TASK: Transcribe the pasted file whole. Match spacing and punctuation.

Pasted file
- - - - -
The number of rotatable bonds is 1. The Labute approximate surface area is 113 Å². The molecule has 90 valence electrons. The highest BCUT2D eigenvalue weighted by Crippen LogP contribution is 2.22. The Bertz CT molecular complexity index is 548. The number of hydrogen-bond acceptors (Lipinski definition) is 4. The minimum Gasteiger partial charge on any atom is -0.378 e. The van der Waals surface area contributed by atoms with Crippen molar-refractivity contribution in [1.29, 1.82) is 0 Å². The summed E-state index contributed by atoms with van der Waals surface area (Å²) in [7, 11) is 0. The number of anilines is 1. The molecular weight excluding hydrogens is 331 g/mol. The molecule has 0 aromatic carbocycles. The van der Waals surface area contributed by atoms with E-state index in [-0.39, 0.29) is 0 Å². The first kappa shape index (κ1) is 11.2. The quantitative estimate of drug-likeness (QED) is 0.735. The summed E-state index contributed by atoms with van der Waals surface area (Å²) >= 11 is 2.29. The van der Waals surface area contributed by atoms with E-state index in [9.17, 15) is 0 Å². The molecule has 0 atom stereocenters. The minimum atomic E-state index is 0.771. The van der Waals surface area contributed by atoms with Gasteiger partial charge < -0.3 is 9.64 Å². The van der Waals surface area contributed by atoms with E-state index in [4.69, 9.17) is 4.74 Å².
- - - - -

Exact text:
The number of rotatable bonds is 1. The Labute approximate surface area is 113 Å². The molecule has 90 valence electrons. The highest BCUT2D eigenvalue weighted by Crippen LogP contribution is 2.22. The Bertz CT molecular complexity index is 548. The number of hydrogen-bond acceptors (Lipinski definition) is 4. The minimum Gasteiger partial charge on any atom is -0.378 e. The van der Waals surface area contributed by atoms with Crippen molar-refractivity contribution in [1.29, 1.82) is 0 Å². The summed E-state index contributed by atoms with van der Waals surface area (Å²) in [7, 11) is 0. The number of anilines is 1. The molecular weight excluding hydrogens is 331 g/mol. The molecule has 0 aromatic carbocycles. The van der Waals surface area contributed by atoms with E-state index in [-0.39, 0.29) is 0 Å². The first kappa shape index (κ1) is 11.2. The quantitative estimate of drug-likeness (QED) is 0.735. The summed E-state index contributed by atoms with van der Waals surface area (Å²) >= 11 is 2.29. The van der Waals surface area contributed by atoms with E-state index in [9.17, 15) is 0 Å². The molecule has 0 atom stereocenters. The minimum atomic E-state index is 0.771. The van der Waals surface area contributed by atoms with Gasteiger partial charge < -0.3 is 9.64 Å². The van der Waals surface area contributed by atoms with E-state index in [4.69, 9.17) is 4.74 Å².